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Bihar's Health System Is Only Making People Sicker

23/05/2016 8:13 AM IST | Updated 15/07/2016 8:26 AM IST
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In one of the most backward blocks of Western Champaran, there's a certain Primary Health Centre (PHC) that highlights all that is wrong with the health sector in Bihar and in many ways, all over India. This particular PHC has two buildings -- one is newly constructed with a greater capacity for beds and better infrastructure, while the other is dilapidated and crumbling due to years of neglect. Sadly, the PHC still functions in the old building while the new one remains unused. A big lock hangs on the main gate of the newly built structure as it awaits some kind of a "deal" between the politically connected contractor and health officials at the block level.

Corruption is not uncommon in these corridors. From the disappearance of newly purchased medicines to small "cuts" from the salaries of front-line health workers, the aberrations of the system have become part of the daily tussle of running the entire machinery. Medical officers complain about the lack of doctors, health workers complain about the lack of timely payments, health managers complain about lack of human resources, district officials complain about lack of funds and so on. Amidst all the chaos and complaining, the patient is left out on his own, fending for himself despite the promises made by leaders at different levels of governance.

Horrible stories of deaths due to negligence and malpractice have become such a part of the folklore that people are afraid to go to [Primary Health Centres]...

Around 300km away from Western Champaran, in Patna, the capital of Bihar, one can find people from all parts of the state flocking for medical treatment. While some of them visit the overcrowded Patna Medical College and Hospital, most have to turn to private hospitals and clinics. In the city, localities such as Doctors' Colony in Kankarbagh have become a hub of private medical establishments and practitioners. These private clinics and hospitals, some of them run by quacks and medical assistants, are very competitive in nature, with each one vying to offer cheaper packages to allure vulnerable customers (read patients).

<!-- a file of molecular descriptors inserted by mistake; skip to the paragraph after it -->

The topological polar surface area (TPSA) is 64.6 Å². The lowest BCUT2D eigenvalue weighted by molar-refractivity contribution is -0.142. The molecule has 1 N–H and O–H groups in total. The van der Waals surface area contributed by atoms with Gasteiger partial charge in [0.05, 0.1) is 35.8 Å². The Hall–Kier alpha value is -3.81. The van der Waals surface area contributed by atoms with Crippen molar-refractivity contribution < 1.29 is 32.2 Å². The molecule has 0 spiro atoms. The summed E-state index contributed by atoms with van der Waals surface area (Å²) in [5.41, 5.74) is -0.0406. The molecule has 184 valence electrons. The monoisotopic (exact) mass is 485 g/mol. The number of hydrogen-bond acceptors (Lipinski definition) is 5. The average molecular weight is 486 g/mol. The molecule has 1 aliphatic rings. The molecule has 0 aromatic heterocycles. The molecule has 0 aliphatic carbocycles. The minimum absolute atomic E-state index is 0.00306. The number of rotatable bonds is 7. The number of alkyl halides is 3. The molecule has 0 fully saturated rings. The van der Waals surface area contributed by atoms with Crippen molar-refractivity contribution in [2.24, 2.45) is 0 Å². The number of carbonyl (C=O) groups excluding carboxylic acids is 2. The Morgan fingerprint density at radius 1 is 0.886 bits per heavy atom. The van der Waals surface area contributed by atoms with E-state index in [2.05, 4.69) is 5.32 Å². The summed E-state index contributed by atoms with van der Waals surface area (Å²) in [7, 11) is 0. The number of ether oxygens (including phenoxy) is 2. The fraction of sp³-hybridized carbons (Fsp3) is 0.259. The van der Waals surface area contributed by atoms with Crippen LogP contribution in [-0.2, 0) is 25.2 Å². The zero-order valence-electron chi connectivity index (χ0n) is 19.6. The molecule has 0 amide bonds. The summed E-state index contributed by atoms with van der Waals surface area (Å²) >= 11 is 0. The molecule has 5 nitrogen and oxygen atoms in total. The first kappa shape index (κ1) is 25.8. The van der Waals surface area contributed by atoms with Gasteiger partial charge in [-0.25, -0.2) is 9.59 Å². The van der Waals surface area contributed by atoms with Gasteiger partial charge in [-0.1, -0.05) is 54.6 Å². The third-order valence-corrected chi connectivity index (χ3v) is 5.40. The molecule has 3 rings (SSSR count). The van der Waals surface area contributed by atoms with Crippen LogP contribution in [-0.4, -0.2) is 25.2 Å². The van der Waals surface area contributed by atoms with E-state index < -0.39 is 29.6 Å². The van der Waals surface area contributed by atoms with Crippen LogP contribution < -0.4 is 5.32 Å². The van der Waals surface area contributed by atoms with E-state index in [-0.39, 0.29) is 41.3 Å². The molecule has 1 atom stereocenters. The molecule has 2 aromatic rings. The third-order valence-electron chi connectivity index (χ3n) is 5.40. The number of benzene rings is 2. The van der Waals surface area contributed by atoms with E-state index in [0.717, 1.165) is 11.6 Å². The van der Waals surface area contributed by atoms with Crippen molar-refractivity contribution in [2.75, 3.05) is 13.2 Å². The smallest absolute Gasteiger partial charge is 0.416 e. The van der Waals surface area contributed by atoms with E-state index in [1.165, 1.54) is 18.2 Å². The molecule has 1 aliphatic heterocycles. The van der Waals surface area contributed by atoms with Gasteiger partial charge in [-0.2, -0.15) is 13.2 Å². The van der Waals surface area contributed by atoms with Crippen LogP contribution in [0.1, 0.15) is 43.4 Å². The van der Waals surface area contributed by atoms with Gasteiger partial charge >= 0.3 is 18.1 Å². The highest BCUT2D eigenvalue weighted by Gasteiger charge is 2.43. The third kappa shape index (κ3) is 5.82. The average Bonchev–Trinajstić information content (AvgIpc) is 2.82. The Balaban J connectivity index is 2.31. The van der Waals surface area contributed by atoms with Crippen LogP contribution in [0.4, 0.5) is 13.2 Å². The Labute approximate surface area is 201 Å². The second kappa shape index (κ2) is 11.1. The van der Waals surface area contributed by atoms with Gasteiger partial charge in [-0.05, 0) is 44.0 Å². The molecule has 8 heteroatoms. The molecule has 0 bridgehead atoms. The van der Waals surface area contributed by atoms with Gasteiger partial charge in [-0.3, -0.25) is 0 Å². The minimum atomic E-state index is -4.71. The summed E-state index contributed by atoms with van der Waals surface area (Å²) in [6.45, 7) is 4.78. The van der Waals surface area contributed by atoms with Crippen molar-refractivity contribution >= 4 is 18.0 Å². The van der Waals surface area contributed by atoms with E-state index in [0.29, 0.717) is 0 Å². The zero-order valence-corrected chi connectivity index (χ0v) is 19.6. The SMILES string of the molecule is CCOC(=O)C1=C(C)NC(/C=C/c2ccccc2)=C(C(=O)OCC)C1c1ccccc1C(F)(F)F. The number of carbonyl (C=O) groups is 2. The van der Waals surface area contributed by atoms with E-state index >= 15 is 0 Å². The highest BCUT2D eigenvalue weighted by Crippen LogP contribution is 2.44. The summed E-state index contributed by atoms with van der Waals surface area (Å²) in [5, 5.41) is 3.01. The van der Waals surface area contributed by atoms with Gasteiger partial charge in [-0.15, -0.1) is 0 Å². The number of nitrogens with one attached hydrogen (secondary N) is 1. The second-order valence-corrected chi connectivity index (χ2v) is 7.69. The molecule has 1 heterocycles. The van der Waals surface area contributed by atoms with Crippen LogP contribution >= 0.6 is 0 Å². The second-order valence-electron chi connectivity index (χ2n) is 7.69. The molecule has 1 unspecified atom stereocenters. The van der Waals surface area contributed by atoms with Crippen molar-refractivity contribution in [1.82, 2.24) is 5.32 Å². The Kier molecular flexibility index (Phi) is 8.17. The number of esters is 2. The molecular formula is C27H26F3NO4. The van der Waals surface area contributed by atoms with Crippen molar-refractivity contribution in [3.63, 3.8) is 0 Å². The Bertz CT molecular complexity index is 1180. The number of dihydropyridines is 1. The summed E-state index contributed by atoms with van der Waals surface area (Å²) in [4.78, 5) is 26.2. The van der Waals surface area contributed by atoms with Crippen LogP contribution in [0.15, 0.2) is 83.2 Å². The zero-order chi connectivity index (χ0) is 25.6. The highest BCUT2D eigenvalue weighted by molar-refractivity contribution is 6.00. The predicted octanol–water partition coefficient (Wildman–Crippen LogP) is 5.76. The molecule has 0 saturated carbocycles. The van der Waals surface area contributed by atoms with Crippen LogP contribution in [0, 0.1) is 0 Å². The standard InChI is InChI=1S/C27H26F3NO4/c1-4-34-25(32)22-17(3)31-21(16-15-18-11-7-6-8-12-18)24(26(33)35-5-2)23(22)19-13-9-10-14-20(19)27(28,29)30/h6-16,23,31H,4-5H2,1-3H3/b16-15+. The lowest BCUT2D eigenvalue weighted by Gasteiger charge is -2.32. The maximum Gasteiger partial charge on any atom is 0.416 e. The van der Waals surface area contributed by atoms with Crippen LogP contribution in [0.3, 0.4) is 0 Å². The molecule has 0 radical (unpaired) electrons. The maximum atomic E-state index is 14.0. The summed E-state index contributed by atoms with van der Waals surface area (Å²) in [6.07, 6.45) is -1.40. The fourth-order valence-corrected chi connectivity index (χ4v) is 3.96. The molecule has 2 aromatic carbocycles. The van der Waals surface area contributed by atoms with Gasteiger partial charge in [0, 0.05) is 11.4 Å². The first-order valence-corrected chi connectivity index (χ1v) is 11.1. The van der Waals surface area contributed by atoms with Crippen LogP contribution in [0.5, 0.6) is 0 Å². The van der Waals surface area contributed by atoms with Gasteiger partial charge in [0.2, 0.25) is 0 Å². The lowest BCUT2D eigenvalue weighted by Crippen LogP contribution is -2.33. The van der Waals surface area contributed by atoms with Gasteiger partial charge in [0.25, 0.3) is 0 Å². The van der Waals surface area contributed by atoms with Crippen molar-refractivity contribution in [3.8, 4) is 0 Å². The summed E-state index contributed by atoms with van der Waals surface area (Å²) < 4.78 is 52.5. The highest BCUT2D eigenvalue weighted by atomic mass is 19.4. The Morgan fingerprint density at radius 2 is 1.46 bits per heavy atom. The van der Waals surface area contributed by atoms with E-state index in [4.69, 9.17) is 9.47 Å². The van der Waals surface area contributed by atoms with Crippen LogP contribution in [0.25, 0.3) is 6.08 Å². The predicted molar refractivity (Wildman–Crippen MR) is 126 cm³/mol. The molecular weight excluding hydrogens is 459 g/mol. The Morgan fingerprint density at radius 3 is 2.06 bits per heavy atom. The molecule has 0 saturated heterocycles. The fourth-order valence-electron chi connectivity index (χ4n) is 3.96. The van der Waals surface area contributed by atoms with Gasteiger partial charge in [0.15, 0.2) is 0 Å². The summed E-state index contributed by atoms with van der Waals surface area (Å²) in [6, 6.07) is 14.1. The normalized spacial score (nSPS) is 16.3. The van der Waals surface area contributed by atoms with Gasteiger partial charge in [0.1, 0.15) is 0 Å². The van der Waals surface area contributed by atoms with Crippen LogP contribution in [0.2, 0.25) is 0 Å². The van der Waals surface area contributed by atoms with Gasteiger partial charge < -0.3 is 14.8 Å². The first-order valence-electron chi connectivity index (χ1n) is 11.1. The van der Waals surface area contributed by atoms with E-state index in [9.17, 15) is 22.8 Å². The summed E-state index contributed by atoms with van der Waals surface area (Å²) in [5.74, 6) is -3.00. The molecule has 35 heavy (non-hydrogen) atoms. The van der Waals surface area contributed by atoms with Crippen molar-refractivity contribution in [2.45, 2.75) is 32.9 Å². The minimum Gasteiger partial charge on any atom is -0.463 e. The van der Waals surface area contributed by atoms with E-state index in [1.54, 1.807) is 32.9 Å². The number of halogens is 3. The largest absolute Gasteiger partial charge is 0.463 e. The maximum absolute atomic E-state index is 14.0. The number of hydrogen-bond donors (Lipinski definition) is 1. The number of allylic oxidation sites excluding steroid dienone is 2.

Most patients arrive here because the PHCs or district-level medical facilities in Bihar don't have specialists. Moreover, horrible stories of deaths due to negligence and malpractice have become such a part of the folklore that people are afraid to go to these facilities even when they are located nearby. Most of the rural poor, though facing an acute lack of resources, take loans or spend all their savings on medical treatment. After all, it's a matter of life or death for them. The greater tragedy occurs when these innocent patients are trapped by private hospitals that charge exorbitant amounts of money in return for very low-quality services. It's not uncommon for patients to come all the way from Siwan or Bettiah and die due to some form of medical negligence in one of these establishments.

Innocent patients are trapped by private hospitals that charge exorbitant amounts of money in return for very low-quality services.

Chandu, a man in his early 30s sits in one of these clinics with his son and wife by his side. He is from Samastipur where he works in a private establishment for a salary of ₹6000 a month. This is his third trip to Patna in as many months. His younger son, a two-year-old toddler, has a chronic pain in his stomach which doctors haven't been able to cure. "We first took him to the local hospital but they nearly killed him there. When his condition became critical we brought him here and admitted him to a private hospital. They kept him for a week and then discharged him. They never told us what the disease was, they just told us that he is fine and we could take him home. The pain returned within days and we had to come back. We came here again last month but weren't able to get an appointment with the big doctor. For this check up, I took an appointment 15 days ago over the phone."

When asked about the financial costs he is incurring, he told me, "What else to do? Can't let him die... I have been taking loans from my employer but it would be difficult for me to keep asking him for an advance every month." Chandu's story is a familiar one that echoes those of many of the 50 other patients sitting in this room, waiting for their number to be called out. The cost of treatment apart, just the expenses of travelling and spending a night in Patna take a toll.

Without an overhaul of the system, there is not much hope for millions of Biharis to lead a healthy, happy or stable life.

The lack of a functional healthcare system has a negative impact on the poor, affecting them economically as well as in the quality of life they lead. While new health schemes are framed everyday by the Centre as well as the state government, their effectiveness depends a lot on the quality of healthcare services that the prevalent structures can provide. The current state of these services has left people in the lurch, vulnerable to low-quality private medical establishments and quacks. Without an overhaul of the system, there is not much hope for millions of Biharis to lead a healthy, happy or stable life.

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